Team Chaplain

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gt02

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I hadn't seen any D Mo speeches for this year. Seems like the Athletic Department stopped pushing out those videos.
 

gtg147g

Georgia Tech Fan
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I hadn't seen any D Mo speeches for this year. Seems like the Athletic Department stopped pushing out those videos.

D-Mo led the "We gon' fight" chant at the pep rally before he BC game in Dublin. I'll see if I can find the clip

 

gtg936g

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I hadn't seen any D Mo speeches for this year. Seems like the Athletic Department stopped pushing out those videos.


I think GT got scared when they got sued (or threatened) by the ACLU.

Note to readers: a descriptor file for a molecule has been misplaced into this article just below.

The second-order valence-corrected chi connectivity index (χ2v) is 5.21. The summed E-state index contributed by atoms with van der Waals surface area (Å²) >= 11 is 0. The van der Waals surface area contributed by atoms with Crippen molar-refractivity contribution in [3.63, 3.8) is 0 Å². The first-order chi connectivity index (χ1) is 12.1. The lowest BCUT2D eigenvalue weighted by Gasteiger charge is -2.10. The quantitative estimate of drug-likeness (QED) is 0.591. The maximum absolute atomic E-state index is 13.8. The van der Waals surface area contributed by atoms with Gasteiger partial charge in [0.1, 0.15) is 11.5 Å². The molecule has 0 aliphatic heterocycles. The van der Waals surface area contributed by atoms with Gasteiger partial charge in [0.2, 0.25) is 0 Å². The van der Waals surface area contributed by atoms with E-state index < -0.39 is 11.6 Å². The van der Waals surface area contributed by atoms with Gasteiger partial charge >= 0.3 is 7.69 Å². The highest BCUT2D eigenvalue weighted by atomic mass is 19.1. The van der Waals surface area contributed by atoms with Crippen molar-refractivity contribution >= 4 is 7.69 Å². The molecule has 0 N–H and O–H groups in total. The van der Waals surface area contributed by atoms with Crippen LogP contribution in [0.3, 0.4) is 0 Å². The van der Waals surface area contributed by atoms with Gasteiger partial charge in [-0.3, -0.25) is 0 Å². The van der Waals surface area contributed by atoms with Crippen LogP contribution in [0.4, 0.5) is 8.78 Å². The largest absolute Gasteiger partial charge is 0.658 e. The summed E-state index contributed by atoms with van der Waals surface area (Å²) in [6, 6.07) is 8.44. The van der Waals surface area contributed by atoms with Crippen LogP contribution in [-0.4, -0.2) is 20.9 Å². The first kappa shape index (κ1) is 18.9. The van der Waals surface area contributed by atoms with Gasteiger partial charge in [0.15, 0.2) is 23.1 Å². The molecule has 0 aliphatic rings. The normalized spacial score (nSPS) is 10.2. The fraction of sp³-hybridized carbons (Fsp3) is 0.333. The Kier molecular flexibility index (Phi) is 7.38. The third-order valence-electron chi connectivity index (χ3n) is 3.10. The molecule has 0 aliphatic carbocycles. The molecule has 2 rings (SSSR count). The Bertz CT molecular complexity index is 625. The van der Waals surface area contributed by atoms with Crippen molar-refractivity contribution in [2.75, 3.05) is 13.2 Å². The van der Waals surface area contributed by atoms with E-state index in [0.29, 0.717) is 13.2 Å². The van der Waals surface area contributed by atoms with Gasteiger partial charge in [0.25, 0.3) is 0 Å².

takethepoints

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Well … using funds from a state university to promote a particular religious view, even unintentionally or indirectly, is a violation of the 1st Amendment's establishment clause. Upholding that is a benefit to all of us; this is a religious country and having any government entity push any religious view is asking for trouble from everybody else. Of course, if you think your particular religion has a monopoly on salvation that's a bug, not a feature, until you remember that a whole lot of other religions have the same take on the subject. That moment's reflection will show you why the people in the state conventions - it wasn't the "Founders" - pushed for this amendment as a condition for ratifying the Constitution. Why give the government any tools to oppress religious opinion?